Hig is living every Coloradan’s dream. He sleeps outside at night at the foot of the Rocky Mountains, creating constellations in the stars with the company of his loving dog, Jasper. Only Hig isn’t camping.
He is one of the few survivors of a flu epidemic that wiped out most of the population. Now the trees have been killed by pine beetles, the trout have all vanished downstream, and Hig is left with one friend, the trigger happy Bangley. At a distance is a small colony of Mennonites with a highly contagious blood disease that developed after the flu, and they are Hig and Bangley’s only company. Bangley and Hig stick together because they are able to help keep each other alive.
Hig flies a small plane that allows him to check an eight-mile perimeter, and it’s Bangley’s job to shoot anyone within it. The world is no longer a place for Mr. Nice Guy, and the attitude is shoot first, ask questions later.
Despite the set up of the novel, The Dog Stars takes on a different approach to the post-apocalypse story. While Hig begins in an isolated and hopeless world, he gradually encounters more signs of civilization. At its heart, this is a novel about human connection and resilience.
After Hig looses his dog, Jasper, a heartbreaking moment for any dog lover, he feels the need to get out and explore Colorado, even if it means he won’t have enough fuel to make it back home. Bangley urges him to stay, explaining that Hig’s leaving will kill them both, but Hig breaks away from everything he knows and ventures to Grand Junction, a place he had discovered a radio signal from three years earlier. On his way there, he finds a father and his grown daughter living in a canyon. Unable to resist the temptation to make connection, Hig (narrowly) avoids being shot, and eventually gains the trust of the pair. Hig and the daughter, Cima, develop a close, personal relationship, revealing details from their pasts that demonstrate how quickly the world and humanity has changed.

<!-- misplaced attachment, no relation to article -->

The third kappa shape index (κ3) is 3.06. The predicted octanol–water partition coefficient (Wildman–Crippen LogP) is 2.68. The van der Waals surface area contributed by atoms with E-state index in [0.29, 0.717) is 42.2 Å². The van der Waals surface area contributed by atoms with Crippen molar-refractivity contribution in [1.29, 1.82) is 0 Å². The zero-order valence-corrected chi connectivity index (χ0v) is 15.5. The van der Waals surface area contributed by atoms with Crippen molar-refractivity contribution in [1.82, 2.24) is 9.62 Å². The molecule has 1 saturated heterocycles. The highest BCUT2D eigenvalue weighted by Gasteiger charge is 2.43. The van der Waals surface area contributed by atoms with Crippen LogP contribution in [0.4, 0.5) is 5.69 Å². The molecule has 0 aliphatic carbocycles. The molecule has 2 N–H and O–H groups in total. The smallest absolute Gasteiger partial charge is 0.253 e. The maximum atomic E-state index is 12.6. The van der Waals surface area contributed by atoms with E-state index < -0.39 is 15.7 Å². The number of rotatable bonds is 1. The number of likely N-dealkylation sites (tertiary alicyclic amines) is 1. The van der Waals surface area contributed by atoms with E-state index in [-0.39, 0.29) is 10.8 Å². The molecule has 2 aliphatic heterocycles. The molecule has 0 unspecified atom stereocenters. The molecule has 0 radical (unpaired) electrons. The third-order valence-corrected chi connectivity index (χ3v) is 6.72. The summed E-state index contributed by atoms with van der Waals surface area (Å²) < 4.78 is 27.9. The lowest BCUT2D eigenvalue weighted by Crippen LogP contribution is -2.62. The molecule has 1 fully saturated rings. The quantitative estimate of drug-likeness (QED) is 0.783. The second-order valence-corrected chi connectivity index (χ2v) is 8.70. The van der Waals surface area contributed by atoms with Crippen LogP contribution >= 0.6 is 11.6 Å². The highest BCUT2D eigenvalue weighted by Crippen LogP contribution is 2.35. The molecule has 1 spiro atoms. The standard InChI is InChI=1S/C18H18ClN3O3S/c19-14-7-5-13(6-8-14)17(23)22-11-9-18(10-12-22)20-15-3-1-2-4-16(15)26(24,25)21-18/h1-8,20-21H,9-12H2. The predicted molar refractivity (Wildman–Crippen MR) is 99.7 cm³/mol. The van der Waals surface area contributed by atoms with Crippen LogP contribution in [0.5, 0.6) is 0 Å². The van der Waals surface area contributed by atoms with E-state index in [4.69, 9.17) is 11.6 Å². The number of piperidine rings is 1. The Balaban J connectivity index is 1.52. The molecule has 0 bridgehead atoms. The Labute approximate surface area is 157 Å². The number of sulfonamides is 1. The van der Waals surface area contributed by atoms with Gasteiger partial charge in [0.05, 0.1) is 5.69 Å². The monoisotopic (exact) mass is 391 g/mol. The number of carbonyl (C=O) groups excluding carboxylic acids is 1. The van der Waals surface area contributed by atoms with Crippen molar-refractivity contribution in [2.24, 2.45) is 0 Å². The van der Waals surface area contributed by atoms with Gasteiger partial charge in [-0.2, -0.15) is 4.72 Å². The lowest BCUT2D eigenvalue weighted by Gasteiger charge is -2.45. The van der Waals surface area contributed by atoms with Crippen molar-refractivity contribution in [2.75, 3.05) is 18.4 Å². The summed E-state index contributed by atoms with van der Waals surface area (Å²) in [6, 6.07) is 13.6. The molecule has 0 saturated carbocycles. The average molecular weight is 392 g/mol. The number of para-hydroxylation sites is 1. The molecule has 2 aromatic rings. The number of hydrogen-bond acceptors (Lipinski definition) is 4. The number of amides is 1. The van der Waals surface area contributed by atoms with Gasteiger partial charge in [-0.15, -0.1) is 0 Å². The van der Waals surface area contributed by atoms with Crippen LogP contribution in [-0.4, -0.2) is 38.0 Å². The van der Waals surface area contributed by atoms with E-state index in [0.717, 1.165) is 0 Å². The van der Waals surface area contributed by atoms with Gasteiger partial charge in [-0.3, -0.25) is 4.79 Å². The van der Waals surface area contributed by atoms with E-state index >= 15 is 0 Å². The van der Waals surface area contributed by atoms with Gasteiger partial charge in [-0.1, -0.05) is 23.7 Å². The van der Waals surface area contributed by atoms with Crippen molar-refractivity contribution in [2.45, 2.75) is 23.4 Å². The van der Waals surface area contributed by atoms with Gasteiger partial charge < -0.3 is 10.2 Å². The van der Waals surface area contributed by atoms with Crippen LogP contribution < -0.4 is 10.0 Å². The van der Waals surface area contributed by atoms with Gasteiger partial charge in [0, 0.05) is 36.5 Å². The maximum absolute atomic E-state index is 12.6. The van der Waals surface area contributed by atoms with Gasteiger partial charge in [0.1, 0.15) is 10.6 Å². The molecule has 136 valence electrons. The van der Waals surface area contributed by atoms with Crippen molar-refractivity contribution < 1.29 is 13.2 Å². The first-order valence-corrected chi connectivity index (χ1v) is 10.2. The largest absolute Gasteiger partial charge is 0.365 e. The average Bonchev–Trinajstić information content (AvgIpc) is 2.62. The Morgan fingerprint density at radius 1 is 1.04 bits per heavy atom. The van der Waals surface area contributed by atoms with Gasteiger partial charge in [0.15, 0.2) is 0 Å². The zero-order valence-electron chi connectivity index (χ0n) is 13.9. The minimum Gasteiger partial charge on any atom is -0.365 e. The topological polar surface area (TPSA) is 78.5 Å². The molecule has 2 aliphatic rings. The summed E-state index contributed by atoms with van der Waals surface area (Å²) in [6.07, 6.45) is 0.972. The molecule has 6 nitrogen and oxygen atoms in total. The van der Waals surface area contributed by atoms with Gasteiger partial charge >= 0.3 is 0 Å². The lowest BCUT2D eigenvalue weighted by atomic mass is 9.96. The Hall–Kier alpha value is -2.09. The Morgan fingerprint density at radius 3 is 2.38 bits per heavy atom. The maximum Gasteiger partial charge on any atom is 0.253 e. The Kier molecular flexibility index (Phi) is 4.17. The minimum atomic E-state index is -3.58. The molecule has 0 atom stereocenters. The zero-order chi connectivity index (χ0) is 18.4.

The three leave together, and after many trials and tribulations, eventually find themselves back to Hig’s original home. They rescue Bangley who has been badly injured, and it turns out that three friends are better than one. The four of them begin to form a new type of family. Cima often visits the Mennonites with the hope of healing them, and the sight a planes overhead becomes more and more frequent.
While the first person point of view the story is told in is choppy and a little difficult to get used to, it helps create a full picture of the world Hig lives in. His voice is as bare as the world around him. The plot is interesting and consistently full of danger. On occasion, it feels as though the author has jumped a few steps in the human psyche, explaining the prolific violence away with the notion that this is just what humans would do. He manages to get away with it because of popular culture and much bleaker apocalypse novelists who have come before him such as Cormac McCarthy, and he more than makes up for the gaps with Hig’s slow climb back from the kill or be killed mentality. Overall, this is a fast paced read that takes an interesting and hopeful twist on the end of the world.
Peter Heller is a Colorado native and sets his novel in various locations throughout Colorado including Denver, Grand Junction, and Erie. It’s morbidly fun to imagine these well-known locations with apocalypse makeovers.